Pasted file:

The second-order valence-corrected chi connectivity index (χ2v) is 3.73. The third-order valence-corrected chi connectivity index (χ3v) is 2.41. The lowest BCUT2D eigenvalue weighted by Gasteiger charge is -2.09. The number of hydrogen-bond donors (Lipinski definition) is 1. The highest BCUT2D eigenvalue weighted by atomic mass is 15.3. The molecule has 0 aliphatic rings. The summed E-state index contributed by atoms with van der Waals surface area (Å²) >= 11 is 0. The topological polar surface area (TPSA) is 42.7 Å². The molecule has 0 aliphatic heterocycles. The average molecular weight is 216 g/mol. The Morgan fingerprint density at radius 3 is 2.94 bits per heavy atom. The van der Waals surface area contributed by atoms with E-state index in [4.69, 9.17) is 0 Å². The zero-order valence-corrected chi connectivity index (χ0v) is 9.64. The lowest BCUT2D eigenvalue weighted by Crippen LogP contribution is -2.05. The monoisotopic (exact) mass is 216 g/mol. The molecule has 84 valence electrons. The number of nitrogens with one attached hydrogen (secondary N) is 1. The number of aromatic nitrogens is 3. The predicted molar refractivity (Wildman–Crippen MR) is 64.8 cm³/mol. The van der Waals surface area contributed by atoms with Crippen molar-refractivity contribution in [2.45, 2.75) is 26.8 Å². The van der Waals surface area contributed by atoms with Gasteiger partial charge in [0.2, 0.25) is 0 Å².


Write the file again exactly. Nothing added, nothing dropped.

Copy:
The second-order valence-corrected chi connectivity index (χ2v) is 3.73. The third-order valence-corrected chi connectivity index (χ3v) is 2.41. The lowest BCUT2D eigenvalue weighted by Gasteiger charge is -2.09. The number of hydrogen-bond donors (Lipinski definition) is 1. The highest BCUT2D eigenvalue weighted by atomic mass is 15.3. The molecule has 0 aliphatic rings. The summed E-state index contributed by atoms with van der Waals surface area (Å²) >= 11 is 0. The topological polar surface area (TPSA) is 42.7 Å². The molecule has 0 aliphatic heterocycles. The average molecular weight is 216 g/mol. The Morgan fingerprint density at radius 3 is 2.94 bits per heavy atom. The van der Waals surface area contributed by atoms with E-state index in [4.69, 9.17) is 0 Å². The zero-order valence-corrected chi connectivity index (χ0v) is 9.64. The lowest BCUT2D eigenvalue weighted by Crippen LogP contribution is -2.05. The monoisotopic (exact) mass is 216 g/mol. The molecule has 84 valence electrons. The number of nitrogens with one attached hydrogen (secondary N) is 1. The number of aromatic nitrogens is 3. The predicted molar refractivity (Wildman–Crippen MR) is 64.8 cm³/mol. The van der Waals surface area contributed by atoms with Crippen molar-refractivity contribution in [2.45, 2.75) is 26.8 Å². The van der Waals surface area contributed by atoms with Gasteiger partial charge in [0.2, 0.25) is 0 Å².